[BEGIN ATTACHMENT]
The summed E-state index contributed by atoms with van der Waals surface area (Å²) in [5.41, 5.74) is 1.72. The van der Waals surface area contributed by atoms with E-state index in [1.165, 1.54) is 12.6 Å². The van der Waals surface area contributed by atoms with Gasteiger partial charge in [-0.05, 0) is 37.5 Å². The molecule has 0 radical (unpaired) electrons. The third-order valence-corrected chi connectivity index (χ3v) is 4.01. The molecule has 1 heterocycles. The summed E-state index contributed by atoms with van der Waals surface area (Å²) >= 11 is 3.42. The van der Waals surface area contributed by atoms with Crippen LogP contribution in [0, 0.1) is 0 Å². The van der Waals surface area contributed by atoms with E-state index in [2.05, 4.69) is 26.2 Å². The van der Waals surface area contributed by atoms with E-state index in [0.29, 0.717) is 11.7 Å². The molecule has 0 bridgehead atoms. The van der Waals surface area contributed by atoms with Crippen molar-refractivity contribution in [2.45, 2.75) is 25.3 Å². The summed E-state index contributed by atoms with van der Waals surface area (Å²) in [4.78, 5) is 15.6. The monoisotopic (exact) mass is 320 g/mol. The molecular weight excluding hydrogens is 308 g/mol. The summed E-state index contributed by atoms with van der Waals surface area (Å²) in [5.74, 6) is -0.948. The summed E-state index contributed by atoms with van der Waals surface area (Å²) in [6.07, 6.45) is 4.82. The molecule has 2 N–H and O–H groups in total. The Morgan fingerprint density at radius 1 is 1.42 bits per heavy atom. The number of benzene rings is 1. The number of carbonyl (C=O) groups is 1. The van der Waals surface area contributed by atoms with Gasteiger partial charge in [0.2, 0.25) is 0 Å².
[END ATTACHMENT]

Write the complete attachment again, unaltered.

The summed E-state index contributed by atoms with van der Waals surface area (Å²) in [5.41, 5.74) is 1.72. The van der Waals surface area contributed by atoms with E-state index in [1.165, 1.54) is 12.6 Å². The van der Waals surface area contributed by atoms with Gasteiger partial charge in [-0.05, 0) is 37.5 Å². The molecule has 0 radical (unpaired) electrons. The third-order valence-corrected chi connectivity index (χ3v) is 4.01. The molecule has 1 heterocycles. The summed E-state index contributed by atoms with van der Waals surface area (Å²) >= 11 is 3.42. The van der Waals surface area contributed by atoms with Crippen LogP contribution in [0, 0.1) is 0 Å². The van der Waals surface area contributed by atoms with E-state index in [2.05, 4.69) is 26.2 Å². The van der Waals surface area contributed by atoms with E-state index in [0.29, 0.717) is 11.7 Å². The molecule has 0 bridgehead atoms. The van der Waals surface area contributed by atoms with Crippen molar-refractivity contribution in [2.45, 2.75) is 25.3 Å². The summed E-state index contributed by atoms with van der Waals surface area (Å²) in [4.78, 5) is 15.6. The monoisotopic (exact) mass is 320 g/mol. The molecular weight excluding hydrogens is 308 g/mol. The summed E-state index contributed by atoms with van der Waals surface area (Å²) in [5.74, 6) is -0.948. The summed E-state index contributed by atoms with van der Waals surface area (Å²) in [6.07, 6.45) is 4.82. The molecule has 2 N–H and O–H groups in total. The Morgan fingerprint density at radius 1 is 1.42 bits per heavy atom. The number of benzene rings is 1. The number of carbonyl (C=O) groups is 1. The van der Waals surface area contributed by atoms with Gasteiger partial charge in [0.2, 0.25) is 0 Å².